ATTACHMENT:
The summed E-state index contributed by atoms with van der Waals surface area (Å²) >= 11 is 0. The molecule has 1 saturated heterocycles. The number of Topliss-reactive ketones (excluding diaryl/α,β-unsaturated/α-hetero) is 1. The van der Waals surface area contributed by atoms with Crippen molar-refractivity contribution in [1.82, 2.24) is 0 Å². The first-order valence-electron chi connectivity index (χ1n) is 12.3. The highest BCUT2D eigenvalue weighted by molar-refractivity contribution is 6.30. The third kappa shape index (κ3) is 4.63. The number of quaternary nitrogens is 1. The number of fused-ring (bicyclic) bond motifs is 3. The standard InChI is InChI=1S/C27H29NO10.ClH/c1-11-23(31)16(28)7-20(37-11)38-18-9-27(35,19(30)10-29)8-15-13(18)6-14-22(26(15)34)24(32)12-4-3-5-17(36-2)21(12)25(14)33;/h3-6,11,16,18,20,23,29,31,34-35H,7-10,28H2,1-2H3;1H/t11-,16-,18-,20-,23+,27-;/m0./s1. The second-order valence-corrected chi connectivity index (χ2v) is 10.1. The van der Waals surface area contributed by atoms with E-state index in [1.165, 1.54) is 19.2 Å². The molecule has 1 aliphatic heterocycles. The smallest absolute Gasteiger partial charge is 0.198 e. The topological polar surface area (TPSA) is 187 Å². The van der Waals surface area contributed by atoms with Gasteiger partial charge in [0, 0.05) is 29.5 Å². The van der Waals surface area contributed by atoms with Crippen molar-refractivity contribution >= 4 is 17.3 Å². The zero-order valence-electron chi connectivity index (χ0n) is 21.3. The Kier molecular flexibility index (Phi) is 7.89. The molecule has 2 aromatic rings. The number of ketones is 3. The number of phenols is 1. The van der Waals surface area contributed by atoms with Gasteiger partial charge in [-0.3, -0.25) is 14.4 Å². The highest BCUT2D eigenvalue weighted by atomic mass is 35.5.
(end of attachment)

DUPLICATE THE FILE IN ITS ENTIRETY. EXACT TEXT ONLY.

The summed E-state index contributed by atoms with van der Waals surface area (Å²) >= 11 is 0. The molecule has 1 saturated heterocycles. The number of Topliss-reactive ketones (excluding diaryl/α,β-unsaturated/α-hetero) is 1. The van der Waals surface area contributed by atoms with Crippen molar-refractivity contribution in [1.82, 2.24) is 0 Å². The first-order valence-electron chi connectivity index (χ1n) is 12.3. The highest BCUT2D eigenvalue weighted by molar-refractivity contribution is 6.30. The third kappa shape index (κ3) is 4.63. The number of quaternary nitrogens is 1. The number of fused-ring (bicyclic) bond motifs is 3. The standard InChI is InChI=1S/C27H29NO10.ClH/c1-11-23(31)16(28)7-20(37-11)38-18-9-27(35,19(30)10-29)8-15-13(18)6-14-22(26(15)34)24(32)12-4-3-5-17(36-2)21(12)25(14)33;/h3-6,11,16,18,20,23,29,31,34-35H,7-10,28H2,1-2H3;1H/t11-,16-,18-,20-,23+,27-;/m0./s1. The second-order valence-corrected chi connectivity index (χ2v) is 10.1. The van der Waals surface area contributed by atoms with E-state index in [1.165, 1.54) is 19.2 Å². The molecule has 1 aliphatic heterocycles. The smallest absolute Gasteiger partial charge is 0.198 e. The topological polar surface area (TPSA) is 187 Å². The van der Waals surface area contributed by atoms with Gasteiger partial charge in [0, 0.05) is 29.5 Å². The van der Waals surface area contributed by atoms with Crippen molar-refractivity contribution >= 4 is 17.3 Å². The zero-order valence-electron chi connectivity index (χ0n) is 21.3. The Kier molecular flexibility index (Phi) is 7.89. The molecule has 2 aromatic rings. The number of ketones is 3. The number of phenols is 1. The van der Waals surface area contributed by atoms with Gasteiger partial charge in [-0.3, -0.25) is 14.4 Å². The highest BCUT2D eigenvalue weighted by atomic mass is 35.5.